LRI Funding Helps Find Potential Lupus Trigger

Immune Cells Become too Stiff to Clean House Causing Autoimmune Response

As reported by University of Alabama  at Birmingham (UAB), research partly funded by the LRI identified a mechanism that can lead to lupus.  The UAB team found that as billions of cells naturally die off every day, an autoimmune response can be triggered when macrophages do not keep the dying cells called apoptotic cells or ACs from entering the follicles of the spleen. Macrophages are a type of white blood cell that engulfs and digests foreign bodies. In a paper published in the Journal of Clinical Investigation, UAB investigators show how macrophages near the spleen can become too stiff to work properly, failing to prevent the dying cells from entering the follicles. Autoimmune antibodies form to attack the foreign bodies.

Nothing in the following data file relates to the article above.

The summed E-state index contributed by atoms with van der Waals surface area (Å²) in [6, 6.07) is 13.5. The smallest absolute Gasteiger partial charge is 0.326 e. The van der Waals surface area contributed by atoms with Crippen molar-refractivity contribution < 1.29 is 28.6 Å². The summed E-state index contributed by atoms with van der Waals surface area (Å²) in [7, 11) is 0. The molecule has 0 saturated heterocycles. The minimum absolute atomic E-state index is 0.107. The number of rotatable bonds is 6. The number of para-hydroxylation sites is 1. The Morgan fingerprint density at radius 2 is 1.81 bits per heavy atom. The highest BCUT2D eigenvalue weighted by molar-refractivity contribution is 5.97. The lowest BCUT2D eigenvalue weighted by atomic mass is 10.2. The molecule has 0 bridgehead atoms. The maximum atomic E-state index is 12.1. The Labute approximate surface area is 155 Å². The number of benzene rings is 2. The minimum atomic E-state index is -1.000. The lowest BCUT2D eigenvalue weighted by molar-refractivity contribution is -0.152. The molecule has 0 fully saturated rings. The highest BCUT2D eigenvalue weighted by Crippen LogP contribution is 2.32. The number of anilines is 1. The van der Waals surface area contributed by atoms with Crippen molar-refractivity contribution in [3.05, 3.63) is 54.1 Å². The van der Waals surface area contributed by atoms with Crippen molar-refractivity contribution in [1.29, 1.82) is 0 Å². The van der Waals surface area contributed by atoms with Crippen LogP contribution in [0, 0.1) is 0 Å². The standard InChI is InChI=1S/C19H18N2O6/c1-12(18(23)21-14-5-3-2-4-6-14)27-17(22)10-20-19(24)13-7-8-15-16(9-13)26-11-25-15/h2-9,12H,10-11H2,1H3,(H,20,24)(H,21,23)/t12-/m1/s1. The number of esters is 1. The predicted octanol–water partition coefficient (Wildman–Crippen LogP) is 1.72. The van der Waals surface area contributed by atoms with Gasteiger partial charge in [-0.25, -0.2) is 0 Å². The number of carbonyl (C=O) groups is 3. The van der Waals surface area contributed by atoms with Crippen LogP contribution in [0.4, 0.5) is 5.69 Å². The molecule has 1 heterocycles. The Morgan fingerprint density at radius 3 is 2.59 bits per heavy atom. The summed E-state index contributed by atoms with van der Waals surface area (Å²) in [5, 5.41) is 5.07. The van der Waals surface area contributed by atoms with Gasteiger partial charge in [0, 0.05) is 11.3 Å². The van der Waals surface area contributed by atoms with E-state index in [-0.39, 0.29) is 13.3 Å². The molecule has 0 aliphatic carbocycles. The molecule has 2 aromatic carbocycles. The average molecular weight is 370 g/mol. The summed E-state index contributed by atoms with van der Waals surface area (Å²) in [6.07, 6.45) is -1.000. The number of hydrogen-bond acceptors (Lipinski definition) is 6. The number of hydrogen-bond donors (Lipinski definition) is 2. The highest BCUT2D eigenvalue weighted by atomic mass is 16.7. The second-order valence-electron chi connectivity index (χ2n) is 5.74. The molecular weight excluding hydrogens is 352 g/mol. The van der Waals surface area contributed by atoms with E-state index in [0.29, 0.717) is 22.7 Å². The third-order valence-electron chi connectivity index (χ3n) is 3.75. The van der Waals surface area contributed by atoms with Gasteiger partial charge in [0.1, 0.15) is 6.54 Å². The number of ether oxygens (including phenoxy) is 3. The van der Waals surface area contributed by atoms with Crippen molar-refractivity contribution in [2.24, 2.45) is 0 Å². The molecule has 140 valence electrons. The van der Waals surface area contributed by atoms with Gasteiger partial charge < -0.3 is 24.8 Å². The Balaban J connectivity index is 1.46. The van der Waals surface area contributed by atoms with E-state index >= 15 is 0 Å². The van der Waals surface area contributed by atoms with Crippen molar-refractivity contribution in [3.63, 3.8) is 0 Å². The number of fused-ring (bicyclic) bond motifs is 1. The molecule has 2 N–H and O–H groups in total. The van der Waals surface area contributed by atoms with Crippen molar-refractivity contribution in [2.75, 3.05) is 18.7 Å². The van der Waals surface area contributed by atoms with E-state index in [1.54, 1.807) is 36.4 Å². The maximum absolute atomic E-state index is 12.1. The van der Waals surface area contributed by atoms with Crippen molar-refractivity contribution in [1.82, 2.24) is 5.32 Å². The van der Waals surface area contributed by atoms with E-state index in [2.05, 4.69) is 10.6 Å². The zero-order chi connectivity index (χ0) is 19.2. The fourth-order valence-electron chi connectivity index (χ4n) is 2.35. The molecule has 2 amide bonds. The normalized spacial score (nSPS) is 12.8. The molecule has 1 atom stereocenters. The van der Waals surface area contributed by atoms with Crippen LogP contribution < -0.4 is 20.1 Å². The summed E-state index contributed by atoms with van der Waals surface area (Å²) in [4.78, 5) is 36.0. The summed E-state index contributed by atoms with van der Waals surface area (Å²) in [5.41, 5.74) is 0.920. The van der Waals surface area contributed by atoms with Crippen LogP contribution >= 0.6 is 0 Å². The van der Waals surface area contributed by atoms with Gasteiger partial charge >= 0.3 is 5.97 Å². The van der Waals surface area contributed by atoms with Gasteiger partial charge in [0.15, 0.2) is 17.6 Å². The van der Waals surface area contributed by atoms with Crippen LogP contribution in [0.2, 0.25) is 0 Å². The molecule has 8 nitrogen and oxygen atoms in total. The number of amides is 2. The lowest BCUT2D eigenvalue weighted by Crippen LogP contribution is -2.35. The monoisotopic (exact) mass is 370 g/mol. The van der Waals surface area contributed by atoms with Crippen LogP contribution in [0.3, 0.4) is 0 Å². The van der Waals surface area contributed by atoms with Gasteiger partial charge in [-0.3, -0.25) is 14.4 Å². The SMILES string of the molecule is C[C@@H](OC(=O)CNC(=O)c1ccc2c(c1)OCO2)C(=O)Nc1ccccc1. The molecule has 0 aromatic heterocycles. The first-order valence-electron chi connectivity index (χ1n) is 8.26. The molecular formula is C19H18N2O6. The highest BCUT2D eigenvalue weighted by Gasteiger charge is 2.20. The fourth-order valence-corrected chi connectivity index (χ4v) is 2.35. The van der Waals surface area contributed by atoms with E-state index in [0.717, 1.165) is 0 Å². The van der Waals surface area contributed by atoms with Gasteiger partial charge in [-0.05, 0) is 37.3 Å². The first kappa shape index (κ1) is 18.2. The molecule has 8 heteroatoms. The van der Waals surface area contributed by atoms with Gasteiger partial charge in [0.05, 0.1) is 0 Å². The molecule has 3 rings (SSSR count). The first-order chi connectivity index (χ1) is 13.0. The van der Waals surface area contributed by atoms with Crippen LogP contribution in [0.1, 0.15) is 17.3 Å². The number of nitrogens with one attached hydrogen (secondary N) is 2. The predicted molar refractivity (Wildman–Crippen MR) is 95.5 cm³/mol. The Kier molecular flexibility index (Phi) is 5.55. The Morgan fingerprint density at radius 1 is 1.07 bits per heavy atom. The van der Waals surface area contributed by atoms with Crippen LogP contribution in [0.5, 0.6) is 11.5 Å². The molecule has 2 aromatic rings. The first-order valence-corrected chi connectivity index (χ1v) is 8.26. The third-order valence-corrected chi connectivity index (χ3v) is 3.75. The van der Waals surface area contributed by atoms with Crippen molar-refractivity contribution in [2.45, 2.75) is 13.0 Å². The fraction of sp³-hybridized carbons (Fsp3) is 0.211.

In an accompanying commentary in JCI, Drs. Claudia Mauri and Madhvi Menon, University College London write that, “The results of this study provide important insight into factors that inhibit AC clearance and promote the development of systemic lupus erythematosus.”